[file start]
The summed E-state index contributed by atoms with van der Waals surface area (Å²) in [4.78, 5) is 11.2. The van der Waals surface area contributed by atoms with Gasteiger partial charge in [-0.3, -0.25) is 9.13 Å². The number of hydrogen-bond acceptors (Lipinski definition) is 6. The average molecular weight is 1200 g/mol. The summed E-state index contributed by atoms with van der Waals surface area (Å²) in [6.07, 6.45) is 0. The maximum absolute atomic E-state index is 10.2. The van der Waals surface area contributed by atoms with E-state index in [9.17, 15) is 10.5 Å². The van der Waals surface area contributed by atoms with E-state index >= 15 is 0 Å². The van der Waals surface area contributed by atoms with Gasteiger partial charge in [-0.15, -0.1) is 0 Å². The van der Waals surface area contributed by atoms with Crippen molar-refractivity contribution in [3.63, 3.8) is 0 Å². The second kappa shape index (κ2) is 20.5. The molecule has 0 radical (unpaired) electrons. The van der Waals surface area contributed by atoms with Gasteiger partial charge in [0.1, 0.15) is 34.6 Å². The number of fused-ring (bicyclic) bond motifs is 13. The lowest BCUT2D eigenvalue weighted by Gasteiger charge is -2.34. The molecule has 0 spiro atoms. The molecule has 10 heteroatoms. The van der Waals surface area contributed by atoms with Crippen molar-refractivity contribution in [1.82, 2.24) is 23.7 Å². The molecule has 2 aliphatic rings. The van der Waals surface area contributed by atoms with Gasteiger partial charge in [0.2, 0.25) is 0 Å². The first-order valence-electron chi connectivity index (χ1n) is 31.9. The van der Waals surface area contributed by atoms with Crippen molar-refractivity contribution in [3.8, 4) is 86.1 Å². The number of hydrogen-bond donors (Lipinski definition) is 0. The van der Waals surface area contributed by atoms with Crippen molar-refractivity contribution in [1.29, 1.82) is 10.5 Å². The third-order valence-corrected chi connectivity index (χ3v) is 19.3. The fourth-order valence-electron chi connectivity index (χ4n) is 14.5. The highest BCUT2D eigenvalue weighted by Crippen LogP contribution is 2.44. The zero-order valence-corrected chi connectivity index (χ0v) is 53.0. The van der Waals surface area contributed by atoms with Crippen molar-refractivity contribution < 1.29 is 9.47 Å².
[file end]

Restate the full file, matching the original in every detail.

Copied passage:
The summed E-state index contributed by atoms with van der Waals surface area (Å²) in [4.78, 5) is 11.2. The van der Waals surface area contributed by atoms with Gasteiger partial charge in [-0.3, -0.25) is 9.13 Å². The number of hydrogen-bond acceptors (Lipinski definition) is 6. The average molecular weight is 1200 g/mol. The summed E-state index contributed by atoms with van der Waals surface area (Å²) in [6.07, 6.45) is 0. The maximum absolute atomic E-state index is 10.2. The van der Waals surface area contributed by atoms with E-state index in [9.17, 15) is 10.5 Å². The van der Waals surface area contributed by atoms with E-state index >= 15 is 0 Å². The van der Waals surface area contributed by atoms with Gasteiger partial charge in [-0.15, -0.1) is 0 Å². The van der Waals surface area contributed by atoms with Crippen molar-refractivity contribution in [3.63, 3.8) is 0 Å². The second kappa shape index (κ2) is 20.5. The molecule has 0 radical (unpaired) electrons. The van der Waals surface area contributed by atoms with Gasteiger partial charge in [0.1, 0.15) is 34.6 Å². The number of fused-ring (bicyclic) bond motifs is 13. The lowest BCUT2D eigenvalue weighted by Gasteiger charge is -2.34. The molecule has 0 spiro atoms. The molecule has 10 heteroatoms. The van der Waals surface area contributed by atoms with Crippen molar-refractivity contribution in [1.82, 2.24) is 23.7 Å². The molecule has 2 aliphatic rings. The van der Waals surface area contributed by atoms with Gasteiger partial charge in [0.2, 0.25) is 0 Å². The first-order valence-electron chi connectivity index (χ1n) is 31.9. The van der Waals surface area contributed by atoms with Crippen molar-refractivity contribution in [3.8, 4) is 86.1 Å². The number of hydrogen-bond donors (Lipinski definition) is 0. The van der Waals surface area contributed by atoms with Crippen molar-refractivity contribution in [1.29, 1.82) is 10.5 Å². The third-order valence-corrected chi connectivity index (χ3v) is 19.3. The fourth-order valence-electron chi connectivity index (χ4n) is 14.5. The highest BCUT2D eigenvalue weighted by Crippen LogP contribution is 2.44. The zero-order valence-corrected chi connectivity index (χ0v) is 53.0. The van der Waals surface area contributed by atoms with Crippen molar-refractivity contribution < 1.29 is 9.47 Å².